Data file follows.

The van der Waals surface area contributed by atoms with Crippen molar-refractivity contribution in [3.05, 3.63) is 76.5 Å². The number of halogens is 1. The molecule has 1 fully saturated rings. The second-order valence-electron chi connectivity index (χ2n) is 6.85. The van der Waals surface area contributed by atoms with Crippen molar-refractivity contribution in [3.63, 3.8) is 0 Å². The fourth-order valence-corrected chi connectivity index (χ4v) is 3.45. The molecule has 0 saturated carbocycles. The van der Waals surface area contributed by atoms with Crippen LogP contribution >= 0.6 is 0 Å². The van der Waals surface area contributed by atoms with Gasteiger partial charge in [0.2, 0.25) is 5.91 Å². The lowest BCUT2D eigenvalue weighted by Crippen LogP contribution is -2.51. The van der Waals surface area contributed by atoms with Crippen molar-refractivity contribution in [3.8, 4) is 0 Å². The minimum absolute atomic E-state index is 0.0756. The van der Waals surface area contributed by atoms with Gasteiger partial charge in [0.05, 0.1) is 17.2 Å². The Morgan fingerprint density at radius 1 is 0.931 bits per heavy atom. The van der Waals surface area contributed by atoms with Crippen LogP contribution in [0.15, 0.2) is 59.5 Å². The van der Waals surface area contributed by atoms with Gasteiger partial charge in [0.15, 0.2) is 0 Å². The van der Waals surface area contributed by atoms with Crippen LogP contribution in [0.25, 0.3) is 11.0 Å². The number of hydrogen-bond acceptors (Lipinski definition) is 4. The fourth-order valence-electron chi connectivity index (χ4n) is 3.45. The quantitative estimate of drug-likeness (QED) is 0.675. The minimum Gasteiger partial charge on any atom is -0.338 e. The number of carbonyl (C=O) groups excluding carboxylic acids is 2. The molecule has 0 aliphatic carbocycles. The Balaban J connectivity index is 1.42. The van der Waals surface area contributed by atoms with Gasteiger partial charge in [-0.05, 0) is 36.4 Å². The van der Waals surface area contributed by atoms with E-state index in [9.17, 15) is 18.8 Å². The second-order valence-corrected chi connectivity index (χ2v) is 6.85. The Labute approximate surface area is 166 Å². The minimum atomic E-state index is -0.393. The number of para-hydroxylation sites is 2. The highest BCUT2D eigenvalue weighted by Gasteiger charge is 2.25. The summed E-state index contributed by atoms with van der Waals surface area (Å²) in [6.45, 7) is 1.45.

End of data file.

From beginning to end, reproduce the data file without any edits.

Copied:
The van der Waals surface area contributed by atoms with Crippen molar-refractivity contribution in [3.05, 3.63) is 76.5 Å². The number of halogens is 1. The molecule has 1 fully saturated rings. The second-order valence-electron chi connectivity index (χ2n) is 6.85. The van der Waals surface area contributed by atoms with Crippen molar-refractivity contribution in [3.63, 3.8) is 0 Å². The fourth-order valence-corrected chi connectivity index (χ4v) is 3.45. The molecule has 0 saturated carbocycles. The van der Waals surface area contributed by atoms with Crippen LogP contribution >= 0.6 is 0 Å². The van der Waals surface area contributed by atoms with Gasteiger partial charge in [0.2, 0.25) is 5.91 Å². The lowest BCUT2D eigenvalue weighted by Crippen LogP contribution is -2.51. The van der Waals surface area contributed by atoms with Crippen molar-refractivity contribution in [3.8, 4) is 0 Å². The minimum absolute atomic E-state index is 0.0756. The van der Waals surface area contributed by atoms with Gasteiger partial charge in [0.05, 0.1) is 17.2 Å². The Morgan fingerprint density at radius 1 is 0.931 bits per heavy atom. The van der Waals surface area contributed by atoms with Crippen LogP contribution in [0.15, 0.2) is 59.5 Å². The van der Waals surface area contributed by atoms with Gasteiger partial charge in [0.15, 0.2) is 0 Å². The van der Waals surface area contributed by atoms with Crippen LogP contribution in [0.25, 0.3) is 11.0 Å². The number of hydrogen-bond acceptors (Lipinski definition) is 4. The fourth-order valence-electron chi connectivity index (χ4n) is 3.45. The quantitative estimate of drug-likeness (QED) is 0.675. The minimum Gasteiger partial charge on any atom is -0.338 e. The number of carbonyl (C=O) groups excluding carboxylic acids is 2. The molecule has 0 aliphatic carbocycles. The Balaban J connectivity index is 1.42. The van der Waals surface area contributed by atoms with Gasteiger partial charge in [-0.05, 0) is 36.4 Å². The van der Waals surface area contributed by atoms with E-state index in [9.17, 15) is 18.8 Å². The second-order valence-corrected chi connectivity index (χ2v) is 6.85. The Labute approximate surface area is 166 Å². The minimum atomic E-state index is -0.393. The number of para-hydroxylation sites is 2. The highest BCUT2D eigenvalue weighted by Gasteiger charge is 2.25. The summed E-state index contributed by atoms with van der Waals surface area (Å²) in [6.45, 7) is 1.45.